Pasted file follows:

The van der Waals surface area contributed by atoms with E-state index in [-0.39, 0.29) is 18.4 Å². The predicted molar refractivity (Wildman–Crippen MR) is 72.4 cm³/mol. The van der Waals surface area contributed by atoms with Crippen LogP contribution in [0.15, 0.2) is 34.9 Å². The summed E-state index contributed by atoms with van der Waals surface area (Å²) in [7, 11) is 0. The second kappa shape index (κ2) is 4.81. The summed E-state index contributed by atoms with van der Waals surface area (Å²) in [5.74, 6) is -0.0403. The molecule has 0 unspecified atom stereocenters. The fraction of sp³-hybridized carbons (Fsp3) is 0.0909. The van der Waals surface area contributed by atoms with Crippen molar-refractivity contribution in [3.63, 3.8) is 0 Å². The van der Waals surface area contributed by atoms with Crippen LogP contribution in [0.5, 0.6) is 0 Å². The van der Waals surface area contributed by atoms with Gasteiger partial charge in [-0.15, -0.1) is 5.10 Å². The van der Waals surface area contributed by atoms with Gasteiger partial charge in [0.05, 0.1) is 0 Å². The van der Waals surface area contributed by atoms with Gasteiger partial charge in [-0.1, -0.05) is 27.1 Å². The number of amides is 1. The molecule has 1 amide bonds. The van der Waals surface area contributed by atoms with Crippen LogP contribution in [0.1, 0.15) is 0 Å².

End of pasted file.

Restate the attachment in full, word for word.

The van der Waals surface area contributed by atoms with E-state index in [-0.39, 0.29) is 18.4 Å². The predicted molar refractivity (Wildman–Crippen MR) is 72.4 cm³/mol. The van der Waals surface area contributed by atoms with Crippen LogP contribution in [0.15, 0.2) is 34.9 Å². The summed E-state index contributed by atoms with van der Waals surface area (Å²) in [7, 11) is 0. The second kappa shape index (κ2) is 4.81. The summed E-state index contributed by atoms with van der Waals surface area (Å²) in [5.74, 6) is -0.0403. The molecule has 0 unspecified atom stereocenters. The fraction of sp³-hybridized carbons (Fsp3) is 0.0909. The van der Waals surface area contributed by atoms with Crippen molar-refractivity contribution in [3.63, 3.8) is 0 Å². The van der Waals surface area contributed by atoms with Crippen LogP contribution in [0.5, 0.6) is 0 Å². The van der Waals surface area contributed by atoms with Gasteiger partial charge in [-0.15, -0.1) is 5.10 Å². The van der Waals surface area contributed by atoms with Gasteiger partial charge in [0.05, 0.1) is 0 Å². The van der Waals surface area contributed by atoms with Gasteiger partial charge in [-0.1, -0.05) is 27.1 Å². The number of amides is 1. The molecule has 1 amide bonds. The van der Waals surface area contributed by atoms with Crippen LogP contribution in [0.1, 0.15) is 0 Å².